It was revealed this week that over one third of Zimbabwean children under five years of age are suffering from malnutrition and 15.000 are at risk of dying from the condition. It is not always realised that malnutrition in childhood may result in irreparable damage to a child’s physical and mental development. Not only is the food situation desperate across the country, there is a desperate shortage of fresh water too. In Buhera  the World Food Programme has appealed for $87 million to avert starvation. And, as Mugabe was speaking at the National Stadium, Harare itself was in the grip of a water crisis. At the other end of the country in Tsholotsho after 32 years of Zanu PF rule not a single borehole has been dug. The people there – and in many rural areas - are drinking unsafe river water with all the attendant dangers of water-borne diseases. The president said nothing of these matters, preferring to concentrate on the issue of political violence in the country and urging the virtue of tolerance. Very laudable you might think but we have heard it all before from Mugabe’s lips and it has not changed his followers’ behaviour. Moving on to the issue of Zanu PF’s clenched fist, Mugabe denied that it was a symbol of violence; it was he said “the punch that knocked them (the whites) down.” As always, Mugabe chose this occasion to remind his audience of his own heroic status in the battle against colonialism. We have heard that all before too but it was his remark on the day after Heroes and Defence Forces that got me seething - and quite a few other women I should think!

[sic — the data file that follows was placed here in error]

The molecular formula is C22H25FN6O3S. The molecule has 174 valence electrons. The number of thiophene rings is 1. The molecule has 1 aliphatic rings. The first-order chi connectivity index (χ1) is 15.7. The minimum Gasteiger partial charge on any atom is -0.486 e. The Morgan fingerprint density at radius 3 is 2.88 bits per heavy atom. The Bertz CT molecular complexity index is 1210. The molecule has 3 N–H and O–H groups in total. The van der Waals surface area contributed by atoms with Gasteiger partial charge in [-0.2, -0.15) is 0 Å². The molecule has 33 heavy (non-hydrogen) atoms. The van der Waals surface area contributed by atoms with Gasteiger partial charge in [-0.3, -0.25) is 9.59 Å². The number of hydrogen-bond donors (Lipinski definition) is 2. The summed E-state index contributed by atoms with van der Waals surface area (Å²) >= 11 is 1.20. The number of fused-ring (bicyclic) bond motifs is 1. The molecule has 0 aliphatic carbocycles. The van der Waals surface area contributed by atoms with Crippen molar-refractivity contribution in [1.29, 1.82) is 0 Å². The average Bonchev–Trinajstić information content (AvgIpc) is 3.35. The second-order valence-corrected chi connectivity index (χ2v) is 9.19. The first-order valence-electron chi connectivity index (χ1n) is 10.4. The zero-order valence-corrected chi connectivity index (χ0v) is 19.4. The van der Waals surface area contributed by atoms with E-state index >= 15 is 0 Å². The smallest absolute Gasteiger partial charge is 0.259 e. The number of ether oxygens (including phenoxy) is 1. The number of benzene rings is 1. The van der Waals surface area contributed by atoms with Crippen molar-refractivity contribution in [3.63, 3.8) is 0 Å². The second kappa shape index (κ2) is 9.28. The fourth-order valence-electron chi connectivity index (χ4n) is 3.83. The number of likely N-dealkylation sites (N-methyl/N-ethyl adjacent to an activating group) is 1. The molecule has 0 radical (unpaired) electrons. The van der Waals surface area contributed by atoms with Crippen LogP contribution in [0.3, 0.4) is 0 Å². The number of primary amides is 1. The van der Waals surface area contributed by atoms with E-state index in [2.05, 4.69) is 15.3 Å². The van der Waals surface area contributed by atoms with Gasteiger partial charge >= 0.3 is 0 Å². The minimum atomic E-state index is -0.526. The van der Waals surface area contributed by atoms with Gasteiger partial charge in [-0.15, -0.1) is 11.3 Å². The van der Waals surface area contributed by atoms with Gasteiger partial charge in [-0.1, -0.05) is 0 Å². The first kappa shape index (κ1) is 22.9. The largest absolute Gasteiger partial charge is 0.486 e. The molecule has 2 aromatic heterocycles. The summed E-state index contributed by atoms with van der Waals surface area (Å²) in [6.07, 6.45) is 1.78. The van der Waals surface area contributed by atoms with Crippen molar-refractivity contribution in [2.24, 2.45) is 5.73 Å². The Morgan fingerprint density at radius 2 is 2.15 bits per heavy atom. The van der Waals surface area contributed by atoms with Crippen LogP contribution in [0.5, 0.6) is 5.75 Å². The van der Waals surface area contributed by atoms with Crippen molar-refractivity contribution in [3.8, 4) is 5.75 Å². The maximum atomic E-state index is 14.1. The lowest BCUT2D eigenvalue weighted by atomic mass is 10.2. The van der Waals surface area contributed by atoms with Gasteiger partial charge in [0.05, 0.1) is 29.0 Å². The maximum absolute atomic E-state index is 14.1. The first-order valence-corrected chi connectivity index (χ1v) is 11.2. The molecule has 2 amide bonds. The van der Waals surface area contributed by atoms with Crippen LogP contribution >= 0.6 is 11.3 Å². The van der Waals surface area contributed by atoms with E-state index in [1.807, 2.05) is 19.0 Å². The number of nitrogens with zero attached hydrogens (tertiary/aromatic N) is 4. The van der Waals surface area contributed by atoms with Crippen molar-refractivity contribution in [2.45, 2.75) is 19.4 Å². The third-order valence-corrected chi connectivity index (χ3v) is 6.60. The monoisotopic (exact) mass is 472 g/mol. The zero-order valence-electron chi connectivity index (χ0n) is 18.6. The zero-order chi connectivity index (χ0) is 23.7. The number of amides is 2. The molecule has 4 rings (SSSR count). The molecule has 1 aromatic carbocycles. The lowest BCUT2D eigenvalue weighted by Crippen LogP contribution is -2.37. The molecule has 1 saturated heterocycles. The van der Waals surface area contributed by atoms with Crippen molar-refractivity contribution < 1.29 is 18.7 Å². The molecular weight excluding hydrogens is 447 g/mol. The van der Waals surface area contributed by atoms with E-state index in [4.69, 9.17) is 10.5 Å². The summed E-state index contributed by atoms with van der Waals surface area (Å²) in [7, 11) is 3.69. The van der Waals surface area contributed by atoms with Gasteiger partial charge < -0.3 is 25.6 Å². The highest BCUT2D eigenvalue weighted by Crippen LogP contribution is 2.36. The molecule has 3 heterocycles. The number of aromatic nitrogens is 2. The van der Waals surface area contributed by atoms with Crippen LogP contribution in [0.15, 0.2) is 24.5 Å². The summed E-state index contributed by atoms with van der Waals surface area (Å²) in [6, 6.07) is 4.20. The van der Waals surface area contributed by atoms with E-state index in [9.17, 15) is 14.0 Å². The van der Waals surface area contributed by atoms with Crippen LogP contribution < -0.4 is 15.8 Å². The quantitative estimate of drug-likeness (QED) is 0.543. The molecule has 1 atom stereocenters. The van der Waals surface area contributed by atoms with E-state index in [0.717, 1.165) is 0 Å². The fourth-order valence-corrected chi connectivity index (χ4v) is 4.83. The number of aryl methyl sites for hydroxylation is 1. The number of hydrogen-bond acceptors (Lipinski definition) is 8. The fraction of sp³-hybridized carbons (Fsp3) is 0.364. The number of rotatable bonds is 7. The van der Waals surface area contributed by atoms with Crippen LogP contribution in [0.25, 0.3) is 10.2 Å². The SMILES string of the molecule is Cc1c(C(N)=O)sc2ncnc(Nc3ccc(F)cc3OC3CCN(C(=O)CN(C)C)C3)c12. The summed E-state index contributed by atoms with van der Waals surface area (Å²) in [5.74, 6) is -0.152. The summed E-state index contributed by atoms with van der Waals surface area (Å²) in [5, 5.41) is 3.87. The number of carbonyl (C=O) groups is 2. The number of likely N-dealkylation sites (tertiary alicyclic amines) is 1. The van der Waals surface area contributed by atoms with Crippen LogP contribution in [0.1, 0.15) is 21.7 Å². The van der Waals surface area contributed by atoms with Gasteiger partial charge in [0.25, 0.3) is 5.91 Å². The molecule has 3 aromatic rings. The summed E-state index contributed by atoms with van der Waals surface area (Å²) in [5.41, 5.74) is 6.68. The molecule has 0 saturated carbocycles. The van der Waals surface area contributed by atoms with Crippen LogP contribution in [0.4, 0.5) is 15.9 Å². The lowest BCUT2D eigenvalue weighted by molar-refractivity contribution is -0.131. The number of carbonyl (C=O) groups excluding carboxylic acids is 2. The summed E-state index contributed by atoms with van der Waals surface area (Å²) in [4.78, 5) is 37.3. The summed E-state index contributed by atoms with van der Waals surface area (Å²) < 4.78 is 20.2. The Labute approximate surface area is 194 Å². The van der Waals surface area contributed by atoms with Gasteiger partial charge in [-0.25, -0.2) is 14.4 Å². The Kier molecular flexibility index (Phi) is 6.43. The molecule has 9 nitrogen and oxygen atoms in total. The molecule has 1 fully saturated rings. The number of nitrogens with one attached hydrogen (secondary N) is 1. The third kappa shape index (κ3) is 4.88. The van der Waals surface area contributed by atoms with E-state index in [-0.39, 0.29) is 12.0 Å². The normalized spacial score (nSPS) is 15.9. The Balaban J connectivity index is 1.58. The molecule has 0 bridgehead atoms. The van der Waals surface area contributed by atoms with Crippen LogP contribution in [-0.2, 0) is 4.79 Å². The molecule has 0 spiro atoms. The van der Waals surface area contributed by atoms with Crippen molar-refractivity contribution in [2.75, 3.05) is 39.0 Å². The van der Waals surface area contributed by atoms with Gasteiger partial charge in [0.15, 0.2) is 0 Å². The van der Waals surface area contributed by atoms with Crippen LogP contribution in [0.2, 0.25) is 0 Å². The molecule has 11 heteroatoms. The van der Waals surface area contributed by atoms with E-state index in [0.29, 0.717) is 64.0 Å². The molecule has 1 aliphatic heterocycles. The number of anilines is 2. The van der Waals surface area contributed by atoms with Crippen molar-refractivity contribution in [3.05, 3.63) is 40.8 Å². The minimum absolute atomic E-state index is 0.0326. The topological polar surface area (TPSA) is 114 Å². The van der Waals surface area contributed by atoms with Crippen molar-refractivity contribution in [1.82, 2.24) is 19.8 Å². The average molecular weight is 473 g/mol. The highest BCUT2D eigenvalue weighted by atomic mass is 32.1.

Mugabe was launching this year’s census operation and he began by referring back to 2002 which had revealed what he called a ‘miserable’ reading of 11.6 million people. Of course, he made no reference to the exodus that took place in 2000 after his disastrous ‘land reform’ began. Between 4 and 5million Zimbabweans are believed to have left the country but instead the 86 year old chose to tell the female members of his audience,

    “We want more children Give us more children you women. Why are you refusing to get pregnant? Why were you given bellies? No, no don’t refuse.”